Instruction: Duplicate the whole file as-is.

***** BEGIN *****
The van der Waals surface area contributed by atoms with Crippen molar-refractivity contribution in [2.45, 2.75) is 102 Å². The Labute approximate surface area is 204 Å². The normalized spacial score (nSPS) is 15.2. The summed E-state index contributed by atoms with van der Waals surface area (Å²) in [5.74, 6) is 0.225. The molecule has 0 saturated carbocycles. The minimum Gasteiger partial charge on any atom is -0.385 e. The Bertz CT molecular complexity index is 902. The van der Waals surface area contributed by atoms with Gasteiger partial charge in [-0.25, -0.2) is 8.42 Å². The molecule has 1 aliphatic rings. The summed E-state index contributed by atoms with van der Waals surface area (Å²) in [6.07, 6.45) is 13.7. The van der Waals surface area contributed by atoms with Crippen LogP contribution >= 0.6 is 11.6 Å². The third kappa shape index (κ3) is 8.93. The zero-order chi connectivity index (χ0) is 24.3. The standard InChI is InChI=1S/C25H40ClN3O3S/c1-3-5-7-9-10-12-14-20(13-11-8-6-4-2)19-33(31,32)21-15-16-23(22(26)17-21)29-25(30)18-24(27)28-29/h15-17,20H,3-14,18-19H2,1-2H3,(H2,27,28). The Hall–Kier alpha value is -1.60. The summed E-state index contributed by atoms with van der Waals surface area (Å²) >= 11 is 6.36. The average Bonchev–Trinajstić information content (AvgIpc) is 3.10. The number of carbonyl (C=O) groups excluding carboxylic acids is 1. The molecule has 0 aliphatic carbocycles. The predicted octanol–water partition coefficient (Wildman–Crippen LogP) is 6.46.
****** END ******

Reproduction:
The van der Waals surface area contributed by atoms with Crippen molar-refractivity contribution in [2.45, 2.75) is 102 Å². The Labute approximate surface area is 204 Å². The normalized spacial score (nSPS) is 15.2. The summed E-state index contributed by atoms with van der Waals surface area (Å²) in [5.74, 6) is 0.225. The molecule has 0 saturated carbocycles. The minimum Gasteiger partial charge on any atom is -0.385 e. The Bertz CT molecular complexity index is 902. The van der Waals surface area contributed by atoms with Gasteiger partial charge in [-0.25, -0.2) is 8.42 Å². The molecule has 1 aliphatic rings. The summed E-state index contributed by atoms with van der Waals surface area (Å²) in [6.07, 6.45) is 13.7. The van der Waals surface area contributed by atoms with Crippen LogP contribution >= 0.6 is 11.6 Å². The third kappa shape index (κ3) is 8.93. The zero-order chi connectivity index (χ0) is 24.3. The standard InChI is InChI=1S/C25H40ClN3O3S/c1-3-5-7-9-10-12-14-20(13-11-8-6-4-2)19-33(31,32)21-15-16-23(22(26)17-21)29-25(30)18-24(27)28-29/h15-17,20H,3-14,18-19H2,1-2H3,(H2,27,28). The Hall–Kier alpha value is -1.60. The summed E-state index contributed by atoms with van der Waals surface area (Å²) >= 11 is 6.36. The average Bonchev–Trinajstić information content (AvgIpc) is 3.10. The number of carbonyl (C=O) groups excluding carboxylic acids is 1. The molecule has 0 aliphatic carbocycles. The predicted octanol–water partition coefficient (Wildman–Crippen LogP) is 6.46.